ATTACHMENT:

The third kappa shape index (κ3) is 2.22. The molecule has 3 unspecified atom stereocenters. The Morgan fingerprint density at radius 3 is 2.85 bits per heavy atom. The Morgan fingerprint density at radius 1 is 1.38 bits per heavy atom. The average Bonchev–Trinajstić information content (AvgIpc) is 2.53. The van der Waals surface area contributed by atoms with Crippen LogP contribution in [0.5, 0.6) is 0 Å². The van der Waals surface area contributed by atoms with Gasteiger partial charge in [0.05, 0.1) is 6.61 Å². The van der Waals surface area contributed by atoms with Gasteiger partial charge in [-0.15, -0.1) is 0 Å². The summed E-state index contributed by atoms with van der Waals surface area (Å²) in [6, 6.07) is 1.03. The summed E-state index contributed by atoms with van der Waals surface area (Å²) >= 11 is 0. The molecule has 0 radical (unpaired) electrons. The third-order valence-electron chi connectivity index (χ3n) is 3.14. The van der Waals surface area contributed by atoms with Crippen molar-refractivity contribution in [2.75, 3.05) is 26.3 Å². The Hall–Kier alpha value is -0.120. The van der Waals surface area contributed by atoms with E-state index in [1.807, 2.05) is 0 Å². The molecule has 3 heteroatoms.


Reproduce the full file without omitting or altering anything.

The third kappa shape index (κ3) is 2.22. The molecule has 3 unspecified atom stereocenters. The Morgan fingerprint density at radius 3 is 2.85 bits per heavy atom. The Morgan fingerprint density at radius 1 is 1.38 bits per heavy atom. The average Bonchev–Trinajstić information content (AvgIpc) is 2.53. The van der Waals surface area contributed by atoms with Crippen LogP contribution in [0.5, 0.6) is 0 Å². The van der Waals surface area contributed by atoms with Gasteiger partial charge in [0.05, 0.1) is 6.61 Å². The van der Waals surface area contributed by atoms with Gasteiger partial charge in [-0.15, -0.1) is 0 Å². The summed E-state index contributed by atoms with van der Waals surface area (Å²) in [6, 6.07) is 1.03. The summed E-state index contributed by atoms with van der Waals surface area (Å²) >= 11 is 0. The molecule has 0 radical (unpaired) electrons. The third-order valence-electron chi connectivity index (χ3n) is 3.14. The van der Waals surface area contributed by atoms with Crippen molar-refractivity contribution in [2.75, 3.05) is 26.3 Å². The Hall–Kier alpha value is -0.120. The van der Waals surface area contributed by atoms with E-state index in [1.807, 2.05) is 0 Å². The molecule has 3 heteroatoms.